As some forum members will know, I have an ongoing interest in Microsoft licensing terms, and on several occasions in the past I've attempted to fight my way through the virtual fog that swirls around the whole subject. I try to talk to Microsoft whenever I can, but it's not easy to get a definitive statement on the subject - at least that's my experience.
Consider this, which is part of a written answer the company provided when I recently asked about OEM software:-
"OEM licensed software is only supposed to be sold with either a fully assembled PC or as pre-installed on a PC. We do not advise that users purchase OEM software outside of these scenarios."
How's that for a wishy-washy response? Is it OK to sell OEM products as standalones? What's all this "...is only supposed to be sold..." and "we do not advise..."? The software will certainly be activated if you try, so what's going on here - are those of us who buy the retail software versions mugs or something?
I don't normally indulge in MS-bashing, but it seems to me that the company is running a double-standard here. Either the OEM licence is for software that's preinstalled on a new computer or it's not, and if it is then Microsoft ought to take action to stop retailers selling standalone OEM copies of WindowsXP - they could just stop supplying such outlets. The company can't have it both ways, because it might lead people like me to think that perhaps they've decided to just go for the money, no matter what. Otherwise, why are they selling cases and cases of OEM versions of MS Office and WindowsXP to ordinary hardware retailers who openly advertise the software as standalone items?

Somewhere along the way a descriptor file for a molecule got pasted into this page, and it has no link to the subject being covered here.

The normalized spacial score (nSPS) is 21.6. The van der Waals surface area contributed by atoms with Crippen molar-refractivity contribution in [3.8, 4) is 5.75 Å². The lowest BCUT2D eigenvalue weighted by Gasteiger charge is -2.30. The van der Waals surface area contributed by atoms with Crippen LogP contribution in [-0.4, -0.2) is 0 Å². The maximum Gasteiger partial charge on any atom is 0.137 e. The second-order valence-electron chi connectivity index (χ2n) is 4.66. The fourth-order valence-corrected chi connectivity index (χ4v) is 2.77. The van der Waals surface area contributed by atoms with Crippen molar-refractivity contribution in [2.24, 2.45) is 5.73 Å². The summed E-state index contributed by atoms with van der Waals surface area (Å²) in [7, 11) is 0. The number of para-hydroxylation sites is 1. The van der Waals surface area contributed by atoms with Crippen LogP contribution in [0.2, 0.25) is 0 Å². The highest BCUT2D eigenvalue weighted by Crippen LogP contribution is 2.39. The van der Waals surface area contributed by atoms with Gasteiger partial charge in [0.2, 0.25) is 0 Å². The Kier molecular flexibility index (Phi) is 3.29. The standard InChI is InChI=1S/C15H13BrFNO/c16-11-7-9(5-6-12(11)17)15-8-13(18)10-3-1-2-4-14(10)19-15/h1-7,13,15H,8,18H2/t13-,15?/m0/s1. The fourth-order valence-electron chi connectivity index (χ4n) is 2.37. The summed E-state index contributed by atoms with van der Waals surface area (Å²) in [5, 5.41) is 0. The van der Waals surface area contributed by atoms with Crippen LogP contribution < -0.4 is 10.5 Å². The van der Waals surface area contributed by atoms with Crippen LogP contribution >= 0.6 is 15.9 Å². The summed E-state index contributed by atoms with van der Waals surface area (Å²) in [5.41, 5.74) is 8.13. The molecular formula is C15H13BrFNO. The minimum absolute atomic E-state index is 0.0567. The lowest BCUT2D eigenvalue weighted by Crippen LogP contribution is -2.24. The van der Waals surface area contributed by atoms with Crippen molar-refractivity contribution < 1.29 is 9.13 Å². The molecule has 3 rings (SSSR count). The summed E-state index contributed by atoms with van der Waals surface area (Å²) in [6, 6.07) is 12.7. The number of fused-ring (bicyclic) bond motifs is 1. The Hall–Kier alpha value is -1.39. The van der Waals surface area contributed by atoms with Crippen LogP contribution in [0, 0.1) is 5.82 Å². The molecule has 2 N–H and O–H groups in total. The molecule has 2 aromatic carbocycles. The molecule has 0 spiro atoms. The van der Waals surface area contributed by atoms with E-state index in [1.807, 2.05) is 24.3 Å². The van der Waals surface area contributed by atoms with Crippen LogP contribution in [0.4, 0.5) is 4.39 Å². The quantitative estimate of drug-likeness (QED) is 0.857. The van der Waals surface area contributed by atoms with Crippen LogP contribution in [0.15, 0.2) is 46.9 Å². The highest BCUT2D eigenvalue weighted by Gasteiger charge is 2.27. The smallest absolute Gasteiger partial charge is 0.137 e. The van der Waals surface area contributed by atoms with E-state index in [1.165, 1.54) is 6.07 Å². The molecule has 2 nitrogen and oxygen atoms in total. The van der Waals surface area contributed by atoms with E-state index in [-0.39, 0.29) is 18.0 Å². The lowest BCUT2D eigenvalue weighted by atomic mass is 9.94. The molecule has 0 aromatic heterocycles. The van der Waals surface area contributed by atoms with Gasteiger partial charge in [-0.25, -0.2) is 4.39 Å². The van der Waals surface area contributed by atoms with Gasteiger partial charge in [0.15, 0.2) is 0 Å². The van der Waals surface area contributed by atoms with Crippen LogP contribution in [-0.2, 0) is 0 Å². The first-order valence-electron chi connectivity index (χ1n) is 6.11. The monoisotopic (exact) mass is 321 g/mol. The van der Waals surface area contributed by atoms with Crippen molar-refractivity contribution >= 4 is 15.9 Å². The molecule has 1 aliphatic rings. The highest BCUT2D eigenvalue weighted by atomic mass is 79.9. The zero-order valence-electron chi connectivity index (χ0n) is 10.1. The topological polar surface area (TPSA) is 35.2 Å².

The problem for you, the consumer, is that if you buy OEM software you can forget about any support from Microsoft. If you buy a new machine with OEM Windows XP on it you'll need to look to the manufacturer for help and support, and if you buy the software on its own you'll get no support from anyone - except us, here in the forum.